New Sperm Creation Method: Could it Overcome Male Infertility?

There are various causes of male infertility, including genetic causes.

What if a new sperm creation method could overcome genetic male infertility?

Scientists from Francis Crick Institute in London and their Kyoto University colleagues made a monumental breakthrough. The new study, published in the journal Science, details how the new method could lead to genetic male infertility treatment.

Study ‘Fertile offspring from sterile sex chromosome trisomic mice’. Published 17 August 2017.

Genetic Causes of Male Infertility

Issues with sperm production and transport can be caused by gene mutations (less common) or changes to chromosomes (most common).

Chromosomal conditions that can affect sperm production and cause genetic infertility include:

  • Klinefelter Syndrome: Affected men have an extra X chromosome. It is genetic and present from birth. Symptoms include the inability to produce sperm or lack of testosterone.
  • Y Chromosome Deletions: Missing genetic material can cause poor sperm production and low sperm count. There are different types of Y chromosome deletions.
  • Congenital Absence of the Vas Deferens (Rare): When several parts of the reproductive tract are missing from birth, sperm cannot move from the testes into the ejaculate.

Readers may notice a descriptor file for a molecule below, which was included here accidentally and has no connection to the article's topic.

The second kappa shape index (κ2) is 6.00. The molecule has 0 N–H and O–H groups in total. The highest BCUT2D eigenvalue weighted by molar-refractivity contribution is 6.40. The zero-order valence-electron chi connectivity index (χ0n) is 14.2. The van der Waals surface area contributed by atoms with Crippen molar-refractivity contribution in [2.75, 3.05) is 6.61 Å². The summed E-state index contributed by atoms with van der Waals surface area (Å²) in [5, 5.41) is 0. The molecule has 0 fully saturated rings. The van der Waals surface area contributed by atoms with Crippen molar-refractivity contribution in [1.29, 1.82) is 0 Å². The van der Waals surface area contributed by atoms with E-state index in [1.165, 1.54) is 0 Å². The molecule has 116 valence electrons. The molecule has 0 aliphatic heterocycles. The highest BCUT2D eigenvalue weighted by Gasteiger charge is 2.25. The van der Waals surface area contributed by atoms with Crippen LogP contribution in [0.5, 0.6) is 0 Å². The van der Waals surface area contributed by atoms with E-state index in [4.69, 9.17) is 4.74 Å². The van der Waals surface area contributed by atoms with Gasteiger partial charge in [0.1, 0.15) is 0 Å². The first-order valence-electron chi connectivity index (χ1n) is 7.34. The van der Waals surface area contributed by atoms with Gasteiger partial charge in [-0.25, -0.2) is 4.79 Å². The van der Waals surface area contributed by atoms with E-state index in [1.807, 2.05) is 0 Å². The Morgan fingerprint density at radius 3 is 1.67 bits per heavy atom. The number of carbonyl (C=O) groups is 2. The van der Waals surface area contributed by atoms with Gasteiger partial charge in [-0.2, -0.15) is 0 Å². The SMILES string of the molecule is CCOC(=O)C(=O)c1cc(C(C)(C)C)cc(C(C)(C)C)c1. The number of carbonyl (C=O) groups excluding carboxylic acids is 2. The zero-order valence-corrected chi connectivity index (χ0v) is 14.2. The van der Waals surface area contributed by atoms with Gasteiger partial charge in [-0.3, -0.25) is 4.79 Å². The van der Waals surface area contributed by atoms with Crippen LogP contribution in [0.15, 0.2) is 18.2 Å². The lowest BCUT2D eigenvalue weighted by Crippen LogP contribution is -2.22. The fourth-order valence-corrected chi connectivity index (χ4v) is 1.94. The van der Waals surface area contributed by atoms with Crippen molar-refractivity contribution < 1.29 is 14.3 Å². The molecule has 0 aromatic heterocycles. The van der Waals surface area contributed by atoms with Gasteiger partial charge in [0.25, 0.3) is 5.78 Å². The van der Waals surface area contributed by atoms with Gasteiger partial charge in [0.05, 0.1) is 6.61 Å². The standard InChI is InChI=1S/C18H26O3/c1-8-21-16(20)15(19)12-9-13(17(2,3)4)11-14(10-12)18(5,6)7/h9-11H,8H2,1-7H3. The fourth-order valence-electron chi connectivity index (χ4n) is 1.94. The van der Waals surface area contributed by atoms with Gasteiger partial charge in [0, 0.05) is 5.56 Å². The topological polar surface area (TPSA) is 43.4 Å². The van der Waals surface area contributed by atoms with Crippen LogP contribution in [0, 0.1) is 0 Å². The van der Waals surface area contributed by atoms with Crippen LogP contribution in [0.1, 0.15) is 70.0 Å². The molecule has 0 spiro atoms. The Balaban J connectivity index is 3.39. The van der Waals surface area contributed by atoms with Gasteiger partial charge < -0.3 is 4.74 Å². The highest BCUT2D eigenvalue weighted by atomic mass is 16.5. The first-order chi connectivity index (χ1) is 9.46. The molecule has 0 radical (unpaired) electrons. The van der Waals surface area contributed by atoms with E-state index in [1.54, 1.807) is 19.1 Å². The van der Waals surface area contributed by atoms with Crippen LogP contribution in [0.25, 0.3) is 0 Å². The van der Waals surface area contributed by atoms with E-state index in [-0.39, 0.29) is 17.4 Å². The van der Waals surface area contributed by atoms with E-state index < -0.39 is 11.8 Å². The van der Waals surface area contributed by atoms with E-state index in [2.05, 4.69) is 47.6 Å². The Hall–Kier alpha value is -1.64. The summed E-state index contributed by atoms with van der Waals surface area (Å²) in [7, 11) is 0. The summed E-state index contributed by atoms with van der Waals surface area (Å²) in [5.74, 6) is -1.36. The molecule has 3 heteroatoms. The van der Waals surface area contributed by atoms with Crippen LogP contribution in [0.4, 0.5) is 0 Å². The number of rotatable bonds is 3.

• Down Syndrome: Abnormal sperm production in men who are also usually infertile.

Overcoming Infertility Caused by Extra Sex Chromosomes

A recent scientific breakthrough involved creating healthy, artificial sperm in a laboratory that enabled infertile mice to reproduce. The implications: hope for humans dealing with genetic male fertility.

Extra Chromosomes

Females should have two X chromosomes (XX) while males should have one X- and one Y chromosome (XY) for normal, healthy cell development. In some cases, males can have three chromosomes: XXY or XYY. It is a genetic disruption (known to interfere with mature sperm formation) that causes male infertility. 1 in 500 males are affected by this condition termed Klinefelter syndrome.

The Breakthrough Method

Ear tissue was collected from mice with XXY chromosomes as well as from mice with XYY chromosomes. Cells were cultured and the resulting connecting tissue were turned into stem cells. Somehow some cells lost their extra chromosomes. Chemical signals were then used to guide and encourage cells to turn into sperm cells after which they were injected into mice testes. There they developed into mature sperm cells that were used to fertilise eggs that produced healthy offspring that were fertile.

In some cases, the procedure caused tumours in some of the mice. Accordingly the team behind the breakthrough stressed that the technique is not safe yet. Much further development is needed before the method could be considered for treating male infertility. Additionally, the use of artificial sperm in humans is not (currently) lawful in the UK.

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